A Brief History of the Bible - 3
Hello again on this feast of St Jerome, doyen of biblical scholars! And
thanks to Carolyn for her very helpful remarks about his work in today's
If you look at the critical apparatus of an edition of the Greek Bible - Old
or New Testament - you will find that the editor has consulted a large
number of manuscripts, which will be listed in the following order:
1, Papyri, indicated by the sigla p1, p2, p3, p4 etc. These tend to be
quite early in the tradition - third or fourth centuries of the Christian era.
2, Uncials, i.e. Vellum codices in the Uncial ("inch high") script, a large,
clear script. The earliest of these is of the fourth century. Most of
these are indicated by Roman letters - A, B, C, D, etc. When the Roman
letters run out, they are denoted by Greek letters, and then when the Greek
letters run out, by numbers beginning with zero - 046, 047 etc. One of the
most significant uncials is usually denoted by the Hebrew letter Aleph, or
alternatively by the Roman letter S. I shall have to use S, as my e-mail
facility isn't very good at Hebrew letters.
3, Minuscules. The minuscule script is medieval in origin, and most of the
minuscules cited in the apparatus before me are 12th century in origin,
though some are 10th or 11th, and some are later. Minuscules are denoted by
a number: 1, 2, 3, 4 . . . 2321, 2322. There are quite a lot of these.
After these primary witnesses, the editor may consult ancient versions (such
as the Latin versions), lectionaries, quotations in the Fathers, early
The number of witnesses cited may run into many hundreds, but a quite small
number of the really significant ones will be the real basis of the text.
Rahlfs' edition of the Septuagint is based mainly on "B" (Codex Vaticanus),
"S" [ = Aleph] (Codex Sinaiticus), and "A" (Codex Alexandrinus).
I have it in mind to mention the more important manuscripts, in
chronological order, not of their creation, but in the order in which they
became known to scholars and so became an influence on the text of our
modern bibles. This may seem an odd way of doing things, but it will save
me doing it all over at a later stage.
The earliest printed Bibles were Jewish editions of the Hebrew Scriptures.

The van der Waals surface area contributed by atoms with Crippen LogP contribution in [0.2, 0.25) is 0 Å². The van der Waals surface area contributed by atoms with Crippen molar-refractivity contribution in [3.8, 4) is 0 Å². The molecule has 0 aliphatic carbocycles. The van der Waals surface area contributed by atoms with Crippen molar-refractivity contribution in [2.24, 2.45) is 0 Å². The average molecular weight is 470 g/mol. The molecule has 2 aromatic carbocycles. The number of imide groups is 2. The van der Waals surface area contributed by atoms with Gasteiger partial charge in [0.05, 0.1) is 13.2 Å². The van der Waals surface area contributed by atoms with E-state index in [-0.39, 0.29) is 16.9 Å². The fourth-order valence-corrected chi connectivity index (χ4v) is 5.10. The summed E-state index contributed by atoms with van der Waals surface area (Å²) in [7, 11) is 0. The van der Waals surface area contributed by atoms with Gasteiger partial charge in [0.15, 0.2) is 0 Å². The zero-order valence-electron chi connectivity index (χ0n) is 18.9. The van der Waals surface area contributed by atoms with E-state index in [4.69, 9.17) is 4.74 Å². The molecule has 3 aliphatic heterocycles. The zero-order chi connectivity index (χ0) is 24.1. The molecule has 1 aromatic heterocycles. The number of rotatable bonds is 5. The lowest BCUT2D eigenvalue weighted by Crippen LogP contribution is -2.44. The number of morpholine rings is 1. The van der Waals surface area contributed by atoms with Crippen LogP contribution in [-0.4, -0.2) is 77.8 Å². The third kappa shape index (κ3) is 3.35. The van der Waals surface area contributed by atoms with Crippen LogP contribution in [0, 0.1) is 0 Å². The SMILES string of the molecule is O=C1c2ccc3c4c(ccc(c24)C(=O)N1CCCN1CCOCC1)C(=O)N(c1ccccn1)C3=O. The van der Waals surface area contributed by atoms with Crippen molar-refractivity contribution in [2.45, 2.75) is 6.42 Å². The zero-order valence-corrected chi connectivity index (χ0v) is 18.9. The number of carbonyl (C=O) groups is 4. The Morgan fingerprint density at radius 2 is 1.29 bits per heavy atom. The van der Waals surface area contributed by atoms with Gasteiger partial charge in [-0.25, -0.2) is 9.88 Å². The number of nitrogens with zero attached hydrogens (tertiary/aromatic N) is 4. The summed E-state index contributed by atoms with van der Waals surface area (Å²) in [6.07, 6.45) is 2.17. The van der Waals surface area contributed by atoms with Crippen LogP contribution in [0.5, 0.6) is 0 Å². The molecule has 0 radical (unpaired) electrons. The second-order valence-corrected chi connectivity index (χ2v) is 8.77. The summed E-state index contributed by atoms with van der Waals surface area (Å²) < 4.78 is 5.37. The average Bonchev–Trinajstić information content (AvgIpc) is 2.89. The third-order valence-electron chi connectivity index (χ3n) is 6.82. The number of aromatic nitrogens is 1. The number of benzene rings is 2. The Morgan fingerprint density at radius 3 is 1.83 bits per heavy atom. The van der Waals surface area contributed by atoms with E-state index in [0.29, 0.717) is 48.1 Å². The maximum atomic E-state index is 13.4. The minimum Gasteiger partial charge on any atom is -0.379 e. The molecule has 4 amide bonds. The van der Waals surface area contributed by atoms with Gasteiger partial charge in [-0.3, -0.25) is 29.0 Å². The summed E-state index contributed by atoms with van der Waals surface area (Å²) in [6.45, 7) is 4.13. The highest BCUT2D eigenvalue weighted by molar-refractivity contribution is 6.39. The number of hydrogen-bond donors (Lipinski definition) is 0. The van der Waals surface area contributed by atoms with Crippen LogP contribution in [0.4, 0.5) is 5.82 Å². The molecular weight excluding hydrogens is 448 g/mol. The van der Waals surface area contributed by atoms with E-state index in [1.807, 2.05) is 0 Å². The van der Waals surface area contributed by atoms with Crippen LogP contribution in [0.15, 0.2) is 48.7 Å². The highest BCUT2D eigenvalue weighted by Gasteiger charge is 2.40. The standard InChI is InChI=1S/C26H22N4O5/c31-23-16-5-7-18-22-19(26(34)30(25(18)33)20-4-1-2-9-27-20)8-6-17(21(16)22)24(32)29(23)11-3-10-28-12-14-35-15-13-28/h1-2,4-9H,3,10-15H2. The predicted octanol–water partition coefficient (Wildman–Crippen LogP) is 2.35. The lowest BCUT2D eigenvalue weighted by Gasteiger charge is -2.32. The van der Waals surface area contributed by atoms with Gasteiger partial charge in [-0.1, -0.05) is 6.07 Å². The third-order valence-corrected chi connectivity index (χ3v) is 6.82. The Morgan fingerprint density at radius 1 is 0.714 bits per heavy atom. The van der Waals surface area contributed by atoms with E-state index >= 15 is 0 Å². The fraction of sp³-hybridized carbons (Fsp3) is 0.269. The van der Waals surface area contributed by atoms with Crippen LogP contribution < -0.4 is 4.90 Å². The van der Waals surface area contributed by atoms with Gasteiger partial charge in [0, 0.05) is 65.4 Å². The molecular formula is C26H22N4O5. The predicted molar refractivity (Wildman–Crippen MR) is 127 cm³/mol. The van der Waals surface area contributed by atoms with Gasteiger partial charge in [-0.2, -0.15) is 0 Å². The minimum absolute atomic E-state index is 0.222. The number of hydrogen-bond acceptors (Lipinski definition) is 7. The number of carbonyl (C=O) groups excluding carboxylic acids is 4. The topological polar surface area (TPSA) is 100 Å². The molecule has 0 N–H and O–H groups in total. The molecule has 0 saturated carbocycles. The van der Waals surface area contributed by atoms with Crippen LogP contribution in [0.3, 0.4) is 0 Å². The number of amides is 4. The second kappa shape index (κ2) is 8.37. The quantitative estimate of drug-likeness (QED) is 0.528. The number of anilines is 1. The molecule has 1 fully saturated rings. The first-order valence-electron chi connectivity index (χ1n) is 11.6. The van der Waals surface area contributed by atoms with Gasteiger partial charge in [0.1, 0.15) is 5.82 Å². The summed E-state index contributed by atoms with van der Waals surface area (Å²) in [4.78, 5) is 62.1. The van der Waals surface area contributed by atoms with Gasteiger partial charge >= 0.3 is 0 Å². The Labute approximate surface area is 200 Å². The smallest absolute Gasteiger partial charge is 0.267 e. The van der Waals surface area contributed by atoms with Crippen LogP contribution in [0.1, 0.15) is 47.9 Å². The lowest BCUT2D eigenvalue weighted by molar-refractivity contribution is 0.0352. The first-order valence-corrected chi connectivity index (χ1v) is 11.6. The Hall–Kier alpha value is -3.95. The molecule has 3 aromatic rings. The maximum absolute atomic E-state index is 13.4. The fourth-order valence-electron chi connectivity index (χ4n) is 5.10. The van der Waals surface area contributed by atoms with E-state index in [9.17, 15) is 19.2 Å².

I regret that my knowledge of them is confined to what is said in the
Cambridge History of the Bible, vol.3, p. 48ff., to which I refer those who
The first printed edition of the Greek New Testament was published by
Erasmus in March 1516. Actually it was a close run thing, for Cardinal
Ximenes was at the time working on a far grander project, the 'Complutensian
Polyglot' at the University he had founded at Alcalá ("Complutum" is the
Latin for Alcalá - God knows how). This edition printed the Hebrew, Latin
and Septuagint in parallel columns. The editors wrote: 'We have placed the
Latin translation of Blessed Jerome as though between the synagogue and the
Eastern Church, placing them like the two thieves one on each side, and
Jesus, that is the Roman or Latin Church, between them.' (!!!)
The first printed edition of the whole Bible was the Aldine Press edition of
1518/19. This consisted of an edition of the Septuagint by Andreas Asolanus,
established from manuscripts in Cardinal Bessarion's collection in the
library of St Mark at Venice, together with Erasmus's edition of the NT.
Neither Erasmus nor Ximenes offered what we would regard as a critical text.
Erasmus was no great shakes as a textual critic, and he knew only a few
late, minuscule MSS. The Complutensian editors used MSS obtained from the
Vatican library, the library of St Mark at Venice, and from the private
collection of Ximenes. What they did not use was the best biblical MS in
the Vatican library, the Codex Vaticanus, usually designated as "B". We'll
discuss that MS next time.